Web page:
Investing is Like Betting Against the House

I have been thinking of investing again (current holdings are three individual stocks and an IRA at Charles Schwab) and was trying to decide how to allocate my portfolio (that really makes it seem like I have a lot more money in the market than I do) – the main way I do this is talk to my friends who are all full of common sense and love.

One of my friends was talking to me about this and I was trying to decide on investing in DIA (commonly known as “diamond” – an ETF Index fund that mirrors the Dow Jones Industrial stocks) or in SPY (commonly known as “spider” – also an ETF Index fund that mirrors the S&P 500 stocks) or if I should try and pick one or two individual companies.

Her response was the smartest thing I have ever heard someone say in finance conversations, “Well, isn’t picking one company sort of like betting against the house?”

Yes, my very smart and well-respected friend. Yes, it is.

Which is why I’m going to go for the DIA. I have an index fund in an IRA that is following the S&P 500 and it’s not doing great and hasn’t been doing great for a long time. Sure, that could just be crappy management of that particular fund – and probably is – but it’s left kind of a bad taste in my mouth for the S&P 500 in general.

Plus, I’m lazy.

I like the idea of being able to listen to the number given when people talk about “the stock market” and know how I’m doing. I use the little sidebar on my desktop to follow my stocks, but I’m not a short term investor so I don’t pay a whole lot of attention to them day-to-day. I did own Ford (F) until I doubled my investment then sold and went into Alcoa (AA) (an aluminum company) because, eventually, it’s going to go back up and is already higher than when I bought it.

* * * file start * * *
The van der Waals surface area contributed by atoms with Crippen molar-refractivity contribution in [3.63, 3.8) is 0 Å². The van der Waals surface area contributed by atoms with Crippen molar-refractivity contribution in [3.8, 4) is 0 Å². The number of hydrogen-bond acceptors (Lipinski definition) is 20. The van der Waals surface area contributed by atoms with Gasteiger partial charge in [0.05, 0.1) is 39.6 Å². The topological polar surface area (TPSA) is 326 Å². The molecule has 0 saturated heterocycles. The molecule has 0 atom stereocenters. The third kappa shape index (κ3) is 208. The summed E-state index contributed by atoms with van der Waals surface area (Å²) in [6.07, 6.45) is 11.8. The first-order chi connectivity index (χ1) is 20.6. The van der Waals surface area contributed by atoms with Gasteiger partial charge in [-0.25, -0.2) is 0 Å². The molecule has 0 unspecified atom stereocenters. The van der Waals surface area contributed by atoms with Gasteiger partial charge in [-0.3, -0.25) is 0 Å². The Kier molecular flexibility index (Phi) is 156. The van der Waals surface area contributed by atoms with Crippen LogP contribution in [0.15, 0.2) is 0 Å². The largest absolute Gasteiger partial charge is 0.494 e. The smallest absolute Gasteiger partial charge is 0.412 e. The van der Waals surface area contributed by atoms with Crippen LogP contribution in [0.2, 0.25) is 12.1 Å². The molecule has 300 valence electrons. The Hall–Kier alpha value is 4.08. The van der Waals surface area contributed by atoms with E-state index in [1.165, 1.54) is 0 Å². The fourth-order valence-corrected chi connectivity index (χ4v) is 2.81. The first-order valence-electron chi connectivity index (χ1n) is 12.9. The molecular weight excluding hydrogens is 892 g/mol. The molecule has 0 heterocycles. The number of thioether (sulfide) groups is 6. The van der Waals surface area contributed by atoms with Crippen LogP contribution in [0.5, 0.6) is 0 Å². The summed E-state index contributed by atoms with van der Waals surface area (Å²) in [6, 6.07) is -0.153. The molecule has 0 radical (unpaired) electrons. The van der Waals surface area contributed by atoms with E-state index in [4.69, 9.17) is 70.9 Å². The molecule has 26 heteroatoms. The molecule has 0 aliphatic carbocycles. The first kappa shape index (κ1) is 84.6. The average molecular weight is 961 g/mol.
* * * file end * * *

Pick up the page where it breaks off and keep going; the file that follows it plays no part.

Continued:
I worry, though, because even though I’ve managed to double my money a couple times that doesn’t make me any kind of a stock-picking savant. I also avoid penny stocks and really volatile stocks because I don’t have the education or the desire to learn all the things you need to know in order to make really intelligent decisions.

Plus, then I remember in high school how stocks in my economics class picked via the “dartboard” method did better than the ones the class picked after doing detailed research. That’s when I understood it was a more sophisticated form of gambling, but still gambling…and that doesn’t sit well with me.

But if it’s gamble or accept the savings account rates I’m getting right now…I’ll take the gamble.

But I’ll do it as safely as possible. A diversified portfolio of stocks with most of my money going with the house. It’s the best I think I can do.

Disclaimer: Don’t take my opinion as a recommendation and ask a professional before making investing decisions. And stuff.

One Comment